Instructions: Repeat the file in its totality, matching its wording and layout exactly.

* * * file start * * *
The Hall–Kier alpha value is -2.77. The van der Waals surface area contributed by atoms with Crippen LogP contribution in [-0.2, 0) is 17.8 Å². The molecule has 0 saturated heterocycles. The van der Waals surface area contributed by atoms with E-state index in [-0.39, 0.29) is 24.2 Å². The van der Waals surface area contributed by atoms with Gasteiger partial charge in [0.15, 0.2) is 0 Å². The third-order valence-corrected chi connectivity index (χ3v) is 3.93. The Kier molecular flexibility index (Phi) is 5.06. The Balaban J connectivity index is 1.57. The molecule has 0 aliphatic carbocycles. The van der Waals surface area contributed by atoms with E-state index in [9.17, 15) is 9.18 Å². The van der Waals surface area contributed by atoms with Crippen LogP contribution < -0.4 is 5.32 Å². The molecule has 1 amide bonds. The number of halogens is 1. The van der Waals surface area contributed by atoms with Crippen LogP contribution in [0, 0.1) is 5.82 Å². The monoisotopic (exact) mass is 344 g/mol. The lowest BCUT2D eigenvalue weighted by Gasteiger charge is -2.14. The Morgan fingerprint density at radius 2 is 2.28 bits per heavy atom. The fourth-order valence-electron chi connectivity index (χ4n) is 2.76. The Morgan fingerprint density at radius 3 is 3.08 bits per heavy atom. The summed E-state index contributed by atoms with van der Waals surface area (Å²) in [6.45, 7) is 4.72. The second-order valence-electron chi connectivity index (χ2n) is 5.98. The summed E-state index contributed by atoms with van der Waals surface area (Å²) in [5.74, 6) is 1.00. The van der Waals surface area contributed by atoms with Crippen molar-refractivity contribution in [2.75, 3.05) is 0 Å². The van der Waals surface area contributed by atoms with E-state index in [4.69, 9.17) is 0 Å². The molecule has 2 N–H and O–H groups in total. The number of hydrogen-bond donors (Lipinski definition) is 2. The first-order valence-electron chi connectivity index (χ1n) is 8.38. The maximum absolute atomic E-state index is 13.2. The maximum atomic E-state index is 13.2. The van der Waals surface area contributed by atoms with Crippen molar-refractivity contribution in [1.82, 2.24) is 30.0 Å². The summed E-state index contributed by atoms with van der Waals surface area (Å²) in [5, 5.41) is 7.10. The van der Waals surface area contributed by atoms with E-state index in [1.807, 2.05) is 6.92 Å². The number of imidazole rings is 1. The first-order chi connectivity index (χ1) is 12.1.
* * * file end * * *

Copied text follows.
The Hall–Kier alpha value is -2.77. The van der Waals surface area contributed by atoms with Crippen LogP contribution in [-0.2, 0) is 17.8 Å². The molecule has 0 saturated heterocycles. The van der Waals surface area contributed by atoms with E-state index in [-0.39, 0.29) is 24.2 Å². The van der Waals surface area contributed by atoms with Gasteiger partial charge in [0.15, 0.2) is 0 Å². The third-order valence-corrected chi connectivity index (χ3v) is 3.93. The Kier molecular flexibility index (Phi) is 5.06. The Balaban J connectivity index is 1.57. The molecule has 0 aliphatic carbocycles. The van der Waals surface area contributed by atoms with E-state index in [9.17, 15) is 9.18 Å². The van der Waals surface area contributed by atoms with Crippen LogP contribution < -0.4 is 5.32 Å². The molecule has 1 amide bonds. The number of halogens is 1. The van der Waals surface area contributed by atoms with Crippen LogP contribution in [0, 0.1) is 5.82 Å². The monoisotopic (exact) mass is 344 g/mol. The lowest BCUT2D eigenvalue weighted by Gasteiger charge is -2.14. The Morgan fingerprint density at radius 2 is 2.28 bits per heavy atom. The fourth-order valence-electron chi connectivity index (χ4n) is 2.76. The Morgan fingerprint density at radius 3 is 3.08 bits per heavy atom. The summed E-state index contributed by atoms with van der Waals surface area (Å²) in [6.45, 7) is 4.72. The second-order valence-electron chi connectivity index (χ2n) is 5.98. The summed E-state index contributed by atoms with van der Waals surface area (Å²) in [5.74, 6) is 1.00. The van der Waals surface area contributed by atoms with Crippen molar-refractivity contribution in [2.75, 3.05) is 0 Å². The van der Waals surface area contributed by atoms with E-state index in [4.69, 9.17) is 0 Å². The molecule has 2 N–H and O–H groups in total. The number of hydrogen-bond donors (Lipinski definition) is 2. The first-order valence-electron chi connectivity index (χ1n) is 8.38. The maximum absolute atomic E-state index is 13.2. The maximum atomic E-state index is 13.2. The van der Waals surface area contributed by atoms with Crippen molar-refractivity contribution in [1.82, 2.24) is 30.0 Å². The summed E-state index contributed by atoms with van der Waals surface area (Å²) in [5, 5.41) is 7.10. The van der Waals surface area contributed by atoms with E-state index in [1.807, 2.05) is 6.92 Å². The number of imidazole rings is 1. The first-order chi connectivity index (χ1) is 12.1.